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The top 5 ski resorts in Japan

Japan has become a must ski destination renowned for its deep powder, reasonable prices and unique atmosphere. Interestingly there are a lot of ski resorts coming into their own as the word spreads about the reliability of not only the snow, but of the ambient and relaxed atmosphere in these ski areas. The food speaks for itself, and is always of the freshest and highest quality and each of the resorts offers something particular to their region. The culture needless to say, is a massive draw card. Japan In no specific order, the following resorts of Japan are worth serious consideration. Sapporo Sapporo is located on the northern island of Hokkaido, and an easy flight from Tokyo. It first became internationally recognized when it was the host of the 1972 Winter Olympics, the first place outside of Europe to be afforded this honour. It is also renowned for the Sapporo Snow Festival, which attracts more than 2 million visitors each February from around the world. Here you will find many large and ornate snow statues and ice sculptures which line Odori Park, and the main street in Susukino. This turns Sapporo into a magnificent ice sculpture spectacle and timing your visit to coincide with this will be worth it, but plan in advance. There is magnificent skiing to be had here with access to quite a few areas in the nearby vicinity. There is guaranteed snow and of such a depth and consistency that powder hounds are in their element. There are all levels of runs available, no matter your ability. Also the après ski life is excellent. Niseko Staying on the island of Hokkaido, you will find the ski resort of Niseko, often called Mt Fuji of the north, and again the snow is guaranteed. Niseko is the biggest and most popular cluster of ski resorts in Hokkaido. There are seven ski areas, which are connected and may be skied on one ski pass. Niseko receives one of the highest snowfalls in Japan each year, with the average snowfall of over 17 metres. Niseko has a very active après scene, and a vast choice of accommodation options. Hakuba Hakuba is located on the Honshu island and is in the Nagano prefecture, and an easy Shinkansen (bullet train) ride from Tokyo. The Hakuba valley is located deep within the Japanese Alps and has a total of 10 ski resorts, with over 200 runs. This is a serious contender for young skiers and boarders and as such has an exceptionally lively après scene. Hakuba has been described as the heart and soul of snow sports in Japan. Recognized for its natural beauty and for its consistently brilliant snow, Hakuba was host to a number of major events in the 1998 Olympics. The resort receives a huge amount of snow annually guaranteeing powder and vast opportunities for exploring at your own pace and level. Being as it is so popular, the amount of accommodation offerings ranges from 5 star opulent hotels, to boutique lodges and traditional Japanese ryokans. In fitting with its clientele, cuisine offerings range from traditional to pub grub. Shiga Kogen Shiga Kogan is again located on the main island and is a collection of 21 ski resorts. Many offer ski in – ski out accommodation options. Again, snow is guaranteed and the powder so deep, you may find yourself having to dig out if you fall. But it won’t hurt, as the powder is so fine. Close by Shiga Kogen are the snow monkeys so recognizable by the world. This is a seriously worthwhile trip as the walk through the forests to see the monkeys bathing in the hot onsens is awe inspiring. There are also a number of temples nearby that are worth a look at. Snow monkey Nozawa Onsen Nozawa Onsen is a traditional Japanese village in the Nagano prefecture, where the villagers run the ski fields. A hidden gem until recently, it is gaining in popularity quickly. Yet, it will never lose its identity as the villagers are in control. Nozawa Onsen is renowned for its onsens (hot springs), of which there are 13 public ones, which the villagers allow visitors to use, as long as you follow onsen etiquette, and a number of private ones within the larger boutique ryokans or hotels. These onsens are said to have great health benefits because of the natural minerals within the waters. The food cooked in the large onsen, the Ogama is sensational with the onsen eggs being a favourite. Nozawa Onsen is quaint with cobble lined streets, and with a population of just 5000 people, and more restaurants than can be imagined. Many are pop up ones in the ski season, and likely to be in someone’s lounge room. Not to be missed. It was in 1930 that one of the founders of alpine skiing, Hannes Schneider from Austria, taught the techniques of Arlberg skiing in Nozawa Onsen. There are many runs to enjoy at Nozawa Onsen and a huge array of restaurants on the slopes to enjoy a lunch, and have a sleep after, as the locals do. From the top of one peak, the Sea of Japan is visible. Nozawa Onsen has a lot to offer due to its authenticity and its constant snow. It has one of the three major fire festivals held in Japan, and this occurs on the 15th January each year and is replete in tradition. The Dosijin Fire Festival evolves around a large wooden shrine with 42 year olds sitting on the top while the 25 year olds (both considered unlucky ages in Japan) below attempt to engage in “battle” and light the shrine on fire. Fireworks, sake, and of course lots of fire also feature heavily. This is seriously worth attending. Dojosin Fire Festival The après scene is perhaps not as full on as others, like Hakuba and Niseko, but small hole in the wall bars where anyone can get up and play an instrument or ‘karaoke’ seem to just appear. And the hand made saki seems to flow very freely in the village. Remember, that not a lot of English is spoken here, so learning a few phrases is greatly appreciated. Otherwise, let your hands and face, do the talking. Japan is a unique country with a distinctive culture that is furthered enhanced by its remarkable skiing. Put it on your list.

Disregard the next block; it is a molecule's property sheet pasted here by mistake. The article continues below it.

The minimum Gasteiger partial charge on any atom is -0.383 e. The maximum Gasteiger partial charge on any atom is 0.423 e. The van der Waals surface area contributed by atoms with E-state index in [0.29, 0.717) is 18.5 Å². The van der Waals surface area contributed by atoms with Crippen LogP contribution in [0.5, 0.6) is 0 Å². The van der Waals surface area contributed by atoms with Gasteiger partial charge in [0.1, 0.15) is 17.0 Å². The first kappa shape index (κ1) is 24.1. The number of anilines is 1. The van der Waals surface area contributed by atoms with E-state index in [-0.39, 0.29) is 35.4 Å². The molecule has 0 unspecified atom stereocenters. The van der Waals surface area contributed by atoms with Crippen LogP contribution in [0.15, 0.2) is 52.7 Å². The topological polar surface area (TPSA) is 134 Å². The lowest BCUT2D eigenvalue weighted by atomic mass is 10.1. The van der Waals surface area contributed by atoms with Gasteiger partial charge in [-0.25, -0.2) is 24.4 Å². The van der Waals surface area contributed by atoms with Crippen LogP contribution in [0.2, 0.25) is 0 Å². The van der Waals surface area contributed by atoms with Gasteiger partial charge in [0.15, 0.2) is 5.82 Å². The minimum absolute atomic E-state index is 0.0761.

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  1. Nice article, although i think it is a little misleading to refer to Sapporo as a ski resort. It is a city, which has great shopping, nightlife and of course the snow festival which you mention. The ski resorts nearby are small but great for a day or two, such as Sapporo Teine.

  2. I have a soft spot for Hakuba as it’s where I learnt to snowboard. However Japan really does have a lot to offer and it looks like Nozawa Onsen has so much to offer. I also think Rusutsu is my second favourite (to Niseko) up north. Really a beautiful place to spend some time.

  3. Its about the dry powder snow, just floating on it as you go down the hill is a feeling like been a angel. Niseko great skiing and great food and night life.

  4. It sounds great, We are searching for adventurous venue for next holidays. We are fond of ski vacation and want to visit this ski resort. Thanks for sharing this blog.

  5. Great to know more insight about snow skiing in Japan specially for beginners like us. Me and my partner will be going to Japan this december its nice to know best place to go.

  6. its a helpful first article but what would be really nice to a bit more information regarding the resorts facilities their size terrain and rating of terrain ..I.E how steep ? variety level
    would like to go this coming winter and would help to have more info

  7. I personally prefer Hokkaido resorts but all places offer something special here! Trying the onsens and seeing the snow monkeys are both unforgettable adventures for your life, while the skiing is also made perfect by the nice snow they have there.
    Thank you for your nice and thorough writing.